Since then 9,000 Turks have been arrested for their "potential involvement" and the government has also fired tens of thousands of people working in the education sector out of fear they're radicalized. They have also closed hundreds of schools on similar suspicions.

The government is purging the ministries and media, too:

Turkish Prime Minster Binali Yildrim said the country is taking these steps for security:

"This is a state of emergency imposed not on the people, but on (the state) itself. We will, one by one, cleanse the state of (Gulen's followers) and eliminate those who are trying to harm the country."

The country's deputy prime minster, Numan Kurtulmus, said the emergency could possibly end sooner:

"Our aim is to keep the state of emergency as short as possible. Hopefully, we [will] finish our jobs in one or one and a half months without the need for three months and complete this process by taking necessary steps and Turkey will return to normal."

Issue of the Day

A US court FINALLY ruled the Texas voter ID law illegal

The presidential elections are now finally just a few months away, meaning everyone should be able to vote, unless you live in the 11 states--Georgia, Texas, Kansas, Mississippi, Wisconsin, Virginia, North Carolina, Arizona, Alabama, Indiana and Tennessee--where a government-issued photo ID is required to vote.

But now an appeals court has called Texas' voter ID law discriminatory.

The majority of the Fifth Circuit court found Senate Bill 14 unconstitutional and gave a lengthy-ish opinion:

"SB 14 creates an unconstitutional burden on the right to vote [under the First and Fourteenth Amendments], has an impermissible discriminatory effect against Hispanics and African–Americans [under Section 2 of the Voting Rights Act], and was imposed with an unconstitutional discriminatory purpose [in violation of the Fourteenth and Fifteenth Amendments and Section 2]. [Furthermore,] SB 14 constitutes an unconstitutional poll tax [under the Fourteenth and Twenty-Fourth Amendments]."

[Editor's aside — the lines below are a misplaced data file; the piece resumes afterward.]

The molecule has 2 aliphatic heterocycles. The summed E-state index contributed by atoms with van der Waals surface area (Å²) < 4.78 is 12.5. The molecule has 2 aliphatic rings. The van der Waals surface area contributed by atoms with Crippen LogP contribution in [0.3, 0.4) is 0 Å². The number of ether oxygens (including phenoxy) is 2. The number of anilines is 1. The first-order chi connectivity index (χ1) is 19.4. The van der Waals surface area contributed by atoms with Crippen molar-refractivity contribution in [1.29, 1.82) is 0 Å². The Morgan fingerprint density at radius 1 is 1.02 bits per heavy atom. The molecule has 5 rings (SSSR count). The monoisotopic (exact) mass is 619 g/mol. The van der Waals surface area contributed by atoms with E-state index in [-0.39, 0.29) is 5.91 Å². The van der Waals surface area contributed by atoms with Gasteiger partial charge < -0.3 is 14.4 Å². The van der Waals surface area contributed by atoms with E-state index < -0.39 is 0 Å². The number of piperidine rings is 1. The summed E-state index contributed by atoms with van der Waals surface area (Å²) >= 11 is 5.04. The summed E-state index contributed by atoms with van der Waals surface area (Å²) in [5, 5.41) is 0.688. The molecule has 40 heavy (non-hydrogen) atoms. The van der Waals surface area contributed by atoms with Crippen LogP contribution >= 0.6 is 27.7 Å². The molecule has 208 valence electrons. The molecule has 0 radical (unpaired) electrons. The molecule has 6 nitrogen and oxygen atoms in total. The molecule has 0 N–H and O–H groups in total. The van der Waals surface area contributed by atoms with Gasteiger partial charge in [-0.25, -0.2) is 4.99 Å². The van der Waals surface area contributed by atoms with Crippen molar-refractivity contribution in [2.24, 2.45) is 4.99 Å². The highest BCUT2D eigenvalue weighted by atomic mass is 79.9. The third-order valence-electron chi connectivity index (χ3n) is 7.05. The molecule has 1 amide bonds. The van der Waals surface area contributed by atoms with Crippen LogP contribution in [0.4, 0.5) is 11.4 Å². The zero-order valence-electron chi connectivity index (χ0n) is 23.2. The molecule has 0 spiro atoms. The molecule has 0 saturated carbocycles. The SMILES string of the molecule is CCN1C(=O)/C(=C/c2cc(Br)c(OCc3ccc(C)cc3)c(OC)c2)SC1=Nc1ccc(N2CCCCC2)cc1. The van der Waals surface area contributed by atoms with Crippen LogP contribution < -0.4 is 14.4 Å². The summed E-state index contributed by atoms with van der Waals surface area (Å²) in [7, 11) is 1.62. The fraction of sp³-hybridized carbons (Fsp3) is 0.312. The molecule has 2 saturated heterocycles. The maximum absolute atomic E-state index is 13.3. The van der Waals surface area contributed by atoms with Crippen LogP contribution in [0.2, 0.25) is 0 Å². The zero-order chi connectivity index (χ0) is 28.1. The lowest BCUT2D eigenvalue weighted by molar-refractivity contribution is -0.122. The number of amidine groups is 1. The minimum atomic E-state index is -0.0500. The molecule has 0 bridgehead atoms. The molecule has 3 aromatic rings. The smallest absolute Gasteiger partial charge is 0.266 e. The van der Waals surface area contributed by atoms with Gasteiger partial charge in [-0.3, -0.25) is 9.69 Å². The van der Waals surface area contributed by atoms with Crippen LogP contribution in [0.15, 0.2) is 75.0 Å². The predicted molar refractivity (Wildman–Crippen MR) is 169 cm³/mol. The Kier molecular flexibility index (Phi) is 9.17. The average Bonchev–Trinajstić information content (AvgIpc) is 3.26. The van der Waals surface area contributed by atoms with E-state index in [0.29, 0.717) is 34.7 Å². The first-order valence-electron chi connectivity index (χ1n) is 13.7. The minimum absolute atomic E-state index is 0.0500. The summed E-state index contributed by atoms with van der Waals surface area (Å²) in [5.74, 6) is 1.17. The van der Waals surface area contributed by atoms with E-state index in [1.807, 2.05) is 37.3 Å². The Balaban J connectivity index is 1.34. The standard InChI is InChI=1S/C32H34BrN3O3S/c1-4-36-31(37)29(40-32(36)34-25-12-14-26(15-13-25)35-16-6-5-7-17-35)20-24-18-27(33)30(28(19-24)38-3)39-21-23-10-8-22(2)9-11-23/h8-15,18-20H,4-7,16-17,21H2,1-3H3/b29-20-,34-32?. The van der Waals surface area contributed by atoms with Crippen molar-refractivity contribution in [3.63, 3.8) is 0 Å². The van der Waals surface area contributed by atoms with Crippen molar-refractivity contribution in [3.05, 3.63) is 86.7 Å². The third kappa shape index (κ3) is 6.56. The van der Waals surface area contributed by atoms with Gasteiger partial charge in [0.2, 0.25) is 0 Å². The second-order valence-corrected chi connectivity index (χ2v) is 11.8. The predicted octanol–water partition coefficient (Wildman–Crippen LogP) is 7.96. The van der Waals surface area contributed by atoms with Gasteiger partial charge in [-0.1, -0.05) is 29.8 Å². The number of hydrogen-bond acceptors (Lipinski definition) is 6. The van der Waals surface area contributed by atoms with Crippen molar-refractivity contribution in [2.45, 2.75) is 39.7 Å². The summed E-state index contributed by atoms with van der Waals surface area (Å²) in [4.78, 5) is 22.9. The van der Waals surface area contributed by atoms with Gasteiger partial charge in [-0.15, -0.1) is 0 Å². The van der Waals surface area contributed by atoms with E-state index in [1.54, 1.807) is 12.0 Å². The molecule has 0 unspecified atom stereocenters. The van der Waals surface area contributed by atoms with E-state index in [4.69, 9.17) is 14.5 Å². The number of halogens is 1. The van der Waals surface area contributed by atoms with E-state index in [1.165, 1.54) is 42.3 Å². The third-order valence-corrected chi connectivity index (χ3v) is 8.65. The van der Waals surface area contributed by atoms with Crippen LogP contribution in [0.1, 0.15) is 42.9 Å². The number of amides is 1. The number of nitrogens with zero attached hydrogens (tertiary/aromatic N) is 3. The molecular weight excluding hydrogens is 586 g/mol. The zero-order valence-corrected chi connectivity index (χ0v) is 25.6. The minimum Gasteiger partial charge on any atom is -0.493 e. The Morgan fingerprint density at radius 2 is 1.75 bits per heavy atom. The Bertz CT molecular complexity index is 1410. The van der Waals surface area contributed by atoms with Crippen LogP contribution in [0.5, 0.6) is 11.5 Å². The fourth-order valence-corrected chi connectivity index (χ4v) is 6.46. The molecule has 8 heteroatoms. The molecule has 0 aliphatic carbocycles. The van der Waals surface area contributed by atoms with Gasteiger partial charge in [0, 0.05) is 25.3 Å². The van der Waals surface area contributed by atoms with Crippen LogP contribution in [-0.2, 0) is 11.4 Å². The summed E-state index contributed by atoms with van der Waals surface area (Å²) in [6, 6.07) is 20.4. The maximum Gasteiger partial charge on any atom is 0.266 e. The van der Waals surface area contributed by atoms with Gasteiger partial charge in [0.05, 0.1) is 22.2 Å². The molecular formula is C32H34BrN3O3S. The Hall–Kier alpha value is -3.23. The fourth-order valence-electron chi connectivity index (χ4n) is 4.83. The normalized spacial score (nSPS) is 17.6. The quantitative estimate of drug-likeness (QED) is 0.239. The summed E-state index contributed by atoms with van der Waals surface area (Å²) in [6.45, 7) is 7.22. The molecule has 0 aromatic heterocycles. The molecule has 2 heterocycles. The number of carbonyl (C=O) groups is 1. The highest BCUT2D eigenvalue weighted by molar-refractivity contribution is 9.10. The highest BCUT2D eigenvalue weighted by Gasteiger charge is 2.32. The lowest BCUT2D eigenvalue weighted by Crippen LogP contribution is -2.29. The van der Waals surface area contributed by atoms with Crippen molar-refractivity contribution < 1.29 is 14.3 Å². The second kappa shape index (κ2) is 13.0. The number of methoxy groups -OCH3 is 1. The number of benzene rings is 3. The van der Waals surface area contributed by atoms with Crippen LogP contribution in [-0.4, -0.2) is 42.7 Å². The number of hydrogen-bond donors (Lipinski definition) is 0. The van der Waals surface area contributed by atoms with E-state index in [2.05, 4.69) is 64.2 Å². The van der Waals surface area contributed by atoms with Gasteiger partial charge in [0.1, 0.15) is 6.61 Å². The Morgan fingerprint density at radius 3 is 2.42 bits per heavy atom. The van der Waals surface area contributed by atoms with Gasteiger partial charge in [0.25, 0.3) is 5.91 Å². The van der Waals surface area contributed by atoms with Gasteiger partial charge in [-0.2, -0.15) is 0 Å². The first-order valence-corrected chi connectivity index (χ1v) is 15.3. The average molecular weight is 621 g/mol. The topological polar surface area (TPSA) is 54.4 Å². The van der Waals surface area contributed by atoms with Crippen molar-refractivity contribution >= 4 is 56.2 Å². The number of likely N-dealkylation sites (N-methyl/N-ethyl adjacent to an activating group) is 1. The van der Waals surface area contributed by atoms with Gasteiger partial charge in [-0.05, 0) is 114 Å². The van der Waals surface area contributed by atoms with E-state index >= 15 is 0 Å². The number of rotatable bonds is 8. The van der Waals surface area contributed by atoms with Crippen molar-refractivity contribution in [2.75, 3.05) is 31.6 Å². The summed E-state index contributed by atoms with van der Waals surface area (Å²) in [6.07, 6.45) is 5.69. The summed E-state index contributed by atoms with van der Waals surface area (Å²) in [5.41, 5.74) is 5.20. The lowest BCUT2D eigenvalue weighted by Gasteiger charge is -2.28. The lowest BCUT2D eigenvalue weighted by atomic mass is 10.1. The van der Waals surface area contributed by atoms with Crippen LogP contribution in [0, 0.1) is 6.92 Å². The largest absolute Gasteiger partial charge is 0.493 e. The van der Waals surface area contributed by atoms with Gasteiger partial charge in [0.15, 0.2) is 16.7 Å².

Time for a history lesson.

In the '60s, when the Voting Rights Act was passed, states with a history of discrimination were required to get the approval of the Justice Department before changing any laws.

The Supreme Court then struck down part of the law. Some discriminatory states started implementing voter ID laws which put Hispanics and African-Americans at a disadvantage (they are the most prone to not have the required ID).

Here's a video on the issue:

The court also asked the lower courts to change the law so that the coming electoral process is affected "as little as possible" without the discrimination element, making it easier for people to vote.

According to an election law blog, this is a win for voting rights, but not a complete one:

"BUT, and this is a big but, the remedy is NOT going to be to strike the Texas voter id law as a whole, but instead to fashion some kind of relief that give people who have a reasonable impediment to getting an id the chance to get one."

They have also asked for a more comprehensive solution before the next elections.

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Trump’s tiny wall | Ted Cruz’s weird speech | NBA protests NC | and more

Anugya Chitransh

Anugya is originally from New Delhi, India. She studied journalism at the CUNY Graduate School of Journalism in New York, graduating with a master's in international reporting. She plans to travel one day to all the places she reads about. She likes reading fiction, pop music, and going to the beach, but absolutely hates anyone mangling or shortening her name (which is quite common). She binge watches Korean dramas and anime series. She's a freelance writer and has produced content that has appeared in NBC, The Times of India, Time Out Delhi, and other publications.